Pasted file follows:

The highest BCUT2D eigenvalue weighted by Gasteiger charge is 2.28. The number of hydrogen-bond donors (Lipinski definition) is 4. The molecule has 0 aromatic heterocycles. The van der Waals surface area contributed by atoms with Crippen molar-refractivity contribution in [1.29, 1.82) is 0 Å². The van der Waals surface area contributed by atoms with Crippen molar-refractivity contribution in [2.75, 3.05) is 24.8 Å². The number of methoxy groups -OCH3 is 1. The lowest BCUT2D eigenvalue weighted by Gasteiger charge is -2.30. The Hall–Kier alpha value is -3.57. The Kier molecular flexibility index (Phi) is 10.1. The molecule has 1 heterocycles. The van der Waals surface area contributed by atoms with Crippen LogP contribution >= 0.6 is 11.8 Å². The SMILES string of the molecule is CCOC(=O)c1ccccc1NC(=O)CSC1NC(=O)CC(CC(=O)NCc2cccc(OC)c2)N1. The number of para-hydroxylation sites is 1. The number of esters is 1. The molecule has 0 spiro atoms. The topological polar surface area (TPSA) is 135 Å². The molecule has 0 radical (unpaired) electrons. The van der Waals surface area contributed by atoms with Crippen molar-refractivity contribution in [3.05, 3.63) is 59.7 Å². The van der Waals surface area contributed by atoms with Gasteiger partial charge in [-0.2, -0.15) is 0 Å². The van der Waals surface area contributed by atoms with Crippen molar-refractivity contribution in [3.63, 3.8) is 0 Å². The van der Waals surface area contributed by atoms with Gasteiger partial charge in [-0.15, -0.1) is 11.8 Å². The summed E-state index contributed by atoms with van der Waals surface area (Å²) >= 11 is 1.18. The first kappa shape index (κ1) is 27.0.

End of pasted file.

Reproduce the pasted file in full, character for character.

The highest BCUT2D eigenvalue weighted by Gasteiger charge is 2.28. The number of hydrogen-bond donors (Lipinski definition) is 4. The molecule has 0 aromatic heterocycles. The van der Waals surface area contributed by atoms with Crippen molar-refractivity contribution in [1.29, 1.82) is 0 Å². The van der Waals surface area contributed by atoms with Crippen molar-refractivity contribution in [2.75, 3.05) is 24.8 Å². The number of methoxy groups -OCH3 is 1. The lowest BCUT2D eigenvalue weighted by Gasteiger charge is -2.30. The Hall–Kier alpha value is -3.57. The Kier molecular flexibility index (Phi) is 10.1. The molecule has 1 heterocycles. The van der Waals surface area contributed by atoms with Crippen LogP contribution >= 0.6 is 11.8 Å². The SMILES string of the molecule is CCOC(=O)c1ccccc1NC(=O)CSC1NC(=O)CC(CC(=O)NCc2cccc(OC)c2)N1. The number of para-hydroxylation sites is 1. The number of esters is 1. The molecule has 0 spiro atoms. The topological polar surface area (TPSA) is 135 Å². The molecule has 0 radical (unpaired) electrons. The van der Waals surface area contributed by atoms with Crippen molar-refractivity contribution in [3.05, 3.63) is 59.7 Å². The van der Waals surface area contributed by atoms with Gasteiger partial charge in [-0.2, -0.15) is 0 Å². The van der Waals surface area contributed by atoms with Crippen molar-refractivity contribution in [3.63, 3.8) is 0 Å². The van der Waals surface area contributed by atoms with Gasteiger partial charge in [-0.15, -0.1) is 11.8 Å². The summed E-state index contributed by atoms with van der Waals surface area (Å²) >= 11 is 1.18. The first kappa shape index (κ1) is 27.0.